Teachers

Where Do You Stand?

 

Students explore the contents {definitionbot=disable}of untreated water, using a microscope to find organisms. They then create their own filtering system to clean the water. Finally, students research water-borne pathogens that may be increasing in number due to effects of global warming.

Summary
Objectives
Materials Needed
Procedures
Assessment
Extension Activities
Relevant Curriculum Standards

SUMMARY:

Students will determine and analyze the positions of different informational sources on an issue found both on this website and in the news by filling out and discussing a “Positions Charts” comparing different authors’ views.

Estimated class time:
1-2 class periods

OBJECTIVES:

Students will:

  • Identify the position of different authors on issues debated in the news. (Naturally, not all topics are debated or have a clearly-expressed opposing point. Often a story will simply contain quotes from experts with opposing views.)
  • Articulate their own position on these issues in relation to others’ views.
  • Relate information learned in EcoHealth chapters to real world examples in the news.

MATERIALS NEEDED:

  • Paper
  • Pencil/pen
  • A copy for each student of two news articles stating different views on an issue discussed in an EcoHealth chapter. You can begin with the EcoHealth News Page.
  • A chart of “Position Statements” for each student to fill out. See Procedures for an example:

PROCEDURES:

A
You after reading EcoHealth

B
Article/Author 1

C
Article/Author 2

D
You after reading EcoHealth and articles

Position

 

Disagree

 

 

 

It’s okay to change the genetic make-up of a plant in order to feed more people.

 

 

 

Agree

 

 

Just because we can change the genetic make-up of plants doesn’t mean we should.

 

Disagree

 

 

 

I would have no problem eating fruits or vegetables from genetically altered plants.

  1. After the students have read through the EcoHealth chapter you have chosen, give each student a copy of a “Positions Chart,” such as in the example below. Ask each student to fill out column A with “agree” or “disagree” with the statements.
  2. Next, give each student a copy of two news articles discussing the issue with different views.
  3. Have students read each article and fill in columns B and C for each of the articles, writing in “agree” if they think the author would agree, and “disagree” if the author would disagree.
  4. Now, after reading EcoHealth and the articles, ask each student to fill out column D for themselves. Have they changed their opinion after studying the topic from different vantage points?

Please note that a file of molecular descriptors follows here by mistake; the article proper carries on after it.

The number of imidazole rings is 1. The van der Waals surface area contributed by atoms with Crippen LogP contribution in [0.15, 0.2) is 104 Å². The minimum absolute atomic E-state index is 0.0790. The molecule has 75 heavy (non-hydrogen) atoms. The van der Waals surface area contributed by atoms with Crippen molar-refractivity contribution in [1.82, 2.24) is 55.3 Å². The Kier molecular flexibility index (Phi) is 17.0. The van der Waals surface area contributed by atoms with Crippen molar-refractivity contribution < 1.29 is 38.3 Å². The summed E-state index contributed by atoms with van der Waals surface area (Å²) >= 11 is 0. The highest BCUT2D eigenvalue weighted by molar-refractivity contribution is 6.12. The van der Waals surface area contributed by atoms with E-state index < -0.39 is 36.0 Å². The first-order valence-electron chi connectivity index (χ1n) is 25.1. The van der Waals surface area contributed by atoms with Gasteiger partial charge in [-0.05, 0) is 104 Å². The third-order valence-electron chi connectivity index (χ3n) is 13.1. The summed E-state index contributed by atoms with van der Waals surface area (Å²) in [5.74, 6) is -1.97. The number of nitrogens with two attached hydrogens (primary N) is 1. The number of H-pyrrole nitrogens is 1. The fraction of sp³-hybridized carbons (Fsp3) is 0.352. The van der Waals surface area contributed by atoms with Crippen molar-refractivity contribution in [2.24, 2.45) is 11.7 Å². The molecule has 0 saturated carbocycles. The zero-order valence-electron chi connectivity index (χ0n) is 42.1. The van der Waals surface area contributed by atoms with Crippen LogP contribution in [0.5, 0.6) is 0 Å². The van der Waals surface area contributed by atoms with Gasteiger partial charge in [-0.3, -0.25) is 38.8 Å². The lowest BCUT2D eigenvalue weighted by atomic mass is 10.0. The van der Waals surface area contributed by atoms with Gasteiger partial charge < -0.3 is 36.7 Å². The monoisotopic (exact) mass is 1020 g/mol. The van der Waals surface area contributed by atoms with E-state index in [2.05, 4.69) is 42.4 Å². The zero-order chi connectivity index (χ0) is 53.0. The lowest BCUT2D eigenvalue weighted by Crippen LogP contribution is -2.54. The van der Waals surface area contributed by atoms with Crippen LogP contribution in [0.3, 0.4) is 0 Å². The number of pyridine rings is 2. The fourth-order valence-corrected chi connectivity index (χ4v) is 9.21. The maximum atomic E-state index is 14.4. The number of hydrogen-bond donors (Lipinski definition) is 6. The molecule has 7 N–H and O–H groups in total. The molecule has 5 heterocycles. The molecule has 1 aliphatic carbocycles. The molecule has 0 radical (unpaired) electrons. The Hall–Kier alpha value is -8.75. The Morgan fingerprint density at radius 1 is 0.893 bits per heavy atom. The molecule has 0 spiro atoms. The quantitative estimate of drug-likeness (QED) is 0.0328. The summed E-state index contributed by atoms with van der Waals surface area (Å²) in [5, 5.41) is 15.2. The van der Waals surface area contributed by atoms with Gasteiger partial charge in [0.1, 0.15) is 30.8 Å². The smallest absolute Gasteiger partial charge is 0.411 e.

5. Break the class into groups of 4-5 students. Have each group discuss the answers they put, and why they chose those answers. Is it possible to both agree and disagree with a position? Why or why not?
  6. Ask each student to write a one-page summary of what they discussed in their group and how that discussion compares to the answers they gave on their chart.

ASSESSMENT:

  • Completed “Positions Chart”
  • Participation in groups and in final discussion
  • One-page summary paper

EXTENSION ACTIVITIES:

  • Ask students to each find another article (Web or print) on the same topic outside of class and analyze where it would fit in with the articles discussed in class. Where do the authors agree? Where do they disagree?

RELEVANT CURRICULUM STANDARDS:

This lesson correlates to the following: Standards for the English Language Arts of the National Council of Teachers of English.

English Language Arts, K-12, from the NCTE (National Council of Teachers of English)

  • Students employ a wide range of strategies as they write and use different writing process elements appropriately to communicate with different audiences for a variety of purposes.
  • Students apply a wide range of strategies to comprehend, interpret, evaluate, and appreciate texts. They draw on their prior experience, their interactions with other readers and writers, their knowledge of word meaning and of other texts, their word identification strategies, and their understanding of textual features (e.g., sound-letter correspondence, sentence structure, context, graphics).
  • Students use a variety of technological and information resources (e.g., libraries, databases, computer networks, video) to gather and synthesize information and to create and communicate knowledge.

Where Do You Stand? | Get the Scoop

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